Some bills that were waiting for second readings got caught in legislative maneuvering over a bill to make civil unions legal in Colorado, while time ran out on the process. Legislators were left to figure out how to amend the best among those bills onto others.

HB 1345, the School Finance Act, was amended twice with language from the school discipline bill and the basic skills testing bill.

The money in JN 1345 stayed the same as it was when the bill was nearly finalized  in the Senate last week. Added to the bill was language from SB 46, the school discipline bill, and SB 47, the basic skills bill. The additions:

  • The law will now include amended statutory grounds for suspending or expelling a student by increasing administration and school board discretion, making expulsion mandatory only if a student brings or possesses a firearm at school. The law requires student conduct and discipline codes to include criteria that distinguish between minor code violations and behavior that will result in a referral to law enforcement officials. It also requires school boards to have specific policies for the prevention of sexual assault in schools.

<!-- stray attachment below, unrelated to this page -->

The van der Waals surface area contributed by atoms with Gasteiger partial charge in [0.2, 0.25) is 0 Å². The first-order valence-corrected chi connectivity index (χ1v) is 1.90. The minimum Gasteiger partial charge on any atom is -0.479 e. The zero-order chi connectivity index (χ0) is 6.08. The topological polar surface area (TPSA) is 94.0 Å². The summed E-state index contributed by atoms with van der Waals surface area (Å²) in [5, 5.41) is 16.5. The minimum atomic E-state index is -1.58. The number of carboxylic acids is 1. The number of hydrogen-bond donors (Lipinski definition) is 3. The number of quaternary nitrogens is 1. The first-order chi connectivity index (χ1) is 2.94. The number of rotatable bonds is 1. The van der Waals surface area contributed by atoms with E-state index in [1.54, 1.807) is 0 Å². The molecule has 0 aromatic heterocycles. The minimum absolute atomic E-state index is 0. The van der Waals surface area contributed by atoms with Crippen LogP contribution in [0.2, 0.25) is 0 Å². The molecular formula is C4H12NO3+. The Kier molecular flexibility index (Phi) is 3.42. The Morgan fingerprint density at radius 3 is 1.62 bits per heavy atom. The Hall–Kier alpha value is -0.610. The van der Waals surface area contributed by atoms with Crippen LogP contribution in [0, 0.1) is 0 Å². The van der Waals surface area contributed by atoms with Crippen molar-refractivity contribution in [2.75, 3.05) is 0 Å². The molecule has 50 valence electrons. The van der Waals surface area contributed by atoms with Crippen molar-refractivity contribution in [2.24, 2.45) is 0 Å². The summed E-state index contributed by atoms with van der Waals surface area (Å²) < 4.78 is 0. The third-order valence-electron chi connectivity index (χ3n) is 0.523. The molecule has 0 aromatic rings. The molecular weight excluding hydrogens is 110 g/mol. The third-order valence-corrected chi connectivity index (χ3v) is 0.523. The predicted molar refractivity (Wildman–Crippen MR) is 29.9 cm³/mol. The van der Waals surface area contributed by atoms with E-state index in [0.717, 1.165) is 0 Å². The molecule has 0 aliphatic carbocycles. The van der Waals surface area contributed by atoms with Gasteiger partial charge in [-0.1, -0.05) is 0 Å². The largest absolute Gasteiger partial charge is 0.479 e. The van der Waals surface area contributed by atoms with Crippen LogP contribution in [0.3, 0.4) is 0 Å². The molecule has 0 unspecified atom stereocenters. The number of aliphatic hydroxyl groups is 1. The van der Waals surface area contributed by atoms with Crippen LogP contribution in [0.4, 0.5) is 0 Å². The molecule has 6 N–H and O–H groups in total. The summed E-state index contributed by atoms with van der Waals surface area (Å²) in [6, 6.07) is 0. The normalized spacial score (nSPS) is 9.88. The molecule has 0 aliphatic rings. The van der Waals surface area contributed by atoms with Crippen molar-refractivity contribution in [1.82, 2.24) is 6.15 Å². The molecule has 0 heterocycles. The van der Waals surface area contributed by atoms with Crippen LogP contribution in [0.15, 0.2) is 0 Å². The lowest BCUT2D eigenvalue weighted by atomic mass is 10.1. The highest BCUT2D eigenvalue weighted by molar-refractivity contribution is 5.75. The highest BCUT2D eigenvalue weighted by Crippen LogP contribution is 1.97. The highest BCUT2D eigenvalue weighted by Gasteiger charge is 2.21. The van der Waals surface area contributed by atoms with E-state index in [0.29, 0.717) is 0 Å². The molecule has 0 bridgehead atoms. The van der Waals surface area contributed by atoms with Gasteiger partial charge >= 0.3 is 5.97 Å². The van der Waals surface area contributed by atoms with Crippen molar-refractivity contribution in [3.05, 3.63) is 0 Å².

• The addition of language from SB 47 provides $1 million from the State Education Fund for districts to administer a basic skills test for students in grades 9-12. Assessment results are to be included in students’ ICAPs and used to guide their coursework in order to avoid the need for remedial classes when students go to college.

Governor Hickenlooper called a special session to begin May 14 to address a number of issues that died on the calendar last night when the House held up the civil unions bill – but there are no public education bills among those the Legislature will review in the special session.

Legislature starts work on state budget

April 4, 2012